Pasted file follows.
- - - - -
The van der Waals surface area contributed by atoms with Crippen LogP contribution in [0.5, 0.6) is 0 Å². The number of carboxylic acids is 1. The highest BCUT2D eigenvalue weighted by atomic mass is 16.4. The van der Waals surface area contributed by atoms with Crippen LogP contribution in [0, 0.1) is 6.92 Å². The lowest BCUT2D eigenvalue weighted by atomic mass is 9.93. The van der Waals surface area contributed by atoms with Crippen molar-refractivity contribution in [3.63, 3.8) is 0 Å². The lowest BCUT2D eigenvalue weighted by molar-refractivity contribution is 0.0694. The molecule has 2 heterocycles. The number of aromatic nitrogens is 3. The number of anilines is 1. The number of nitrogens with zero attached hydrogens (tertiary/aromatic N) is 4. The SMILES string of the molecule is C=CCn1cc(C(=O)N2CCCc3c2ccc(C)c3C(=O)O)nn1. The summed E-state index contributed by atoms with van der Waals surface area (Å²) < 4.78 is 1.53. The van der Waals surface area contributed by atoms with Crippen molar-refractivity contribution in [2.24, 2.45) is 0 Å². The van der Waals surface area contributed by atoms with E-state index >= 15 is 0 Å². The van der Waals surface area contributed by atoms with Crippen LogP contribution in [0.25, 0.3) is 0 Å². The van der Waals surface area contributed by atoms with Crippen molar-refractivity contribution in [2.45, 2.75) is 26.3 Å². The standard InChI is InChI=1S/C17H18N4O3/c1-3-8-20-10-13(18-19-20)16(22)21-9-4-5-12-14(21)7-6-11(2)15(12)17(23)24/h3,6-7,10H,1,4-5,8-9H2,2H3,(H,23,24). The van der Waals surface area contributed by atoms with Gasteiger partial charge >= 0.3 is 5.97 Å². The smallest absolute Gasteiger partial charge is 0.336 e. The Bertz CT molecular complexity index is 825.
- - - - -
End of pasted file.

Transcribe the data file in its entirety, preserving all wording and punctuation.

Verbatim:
The van der Waals surface area contributed by atoms with Crippen LogP contribution in [0.5, 0.6) is 0 Å². The number of carboxylic acids is 1. The highest BCUT2D eigenvalue weighted by atomic mass is 16.4. The van der Waals surface area contributed by atoms with Crippen LogP contribution in [0, 0.1) is 6.92 Å². The lowest BCUT2D eigenvalue weighted by atomic mass is 9.93. The van der Waals surface area contributed by atoms with Crippen molar-refractivity contribution in [3.63, 3.8) is 0 Å². The lowest BCUT2D eigenvalue weighted by molar-refractivity contribution is 0.0694. The molecule has 2 heterocycles. The number of aromatic nitrogens is 3. The number of anilines is 1. The number of nitrogens with zero attached hydrogens (tertiary/aromatic N) is 4. The SMILES string of the molecule is C=CCn1cc(C(=O)N2CCCc3c2ccc(C)c3C(=O)O)nn1. The summed E-state index contributed by atoms with van der Waals surface area (Å²) < 4.78 is 1.53. The van der Waals surface area contributed by atoms with Crippen molar-refractivity contribution in [2.24, 2.45) is 0 Å². The van der Waals surface area contributed by atoms with E-state index >= 15 is 0 Å². The van der Waals surface area contributed by atoms with Crippen LogP contribution in [0.25, 0.3) is 0 Å². The van der Waals surface area contributed by atoms with Crippen molar-refractivity contribution in [2.45, 2.75) is 26.3 Å². The standard InChI is InChI=1S/C17H18N4O3/c1-3-8-20-10-13(18-19-20)16(22)21-9-4-5-12-14(21)7-6-11(2)15(12)17(23)24/h3,6-7,10H,1,4-5,8-9H2,2H3,(H,23,24). The van der Waals surface area contributed by atoms with Gasteiger partial charge >= 0.3 is 5.97 Å². The smallest absolute Gasteiger partial charge is 0.336 e. The Bertz CT molecular complexity index is 825.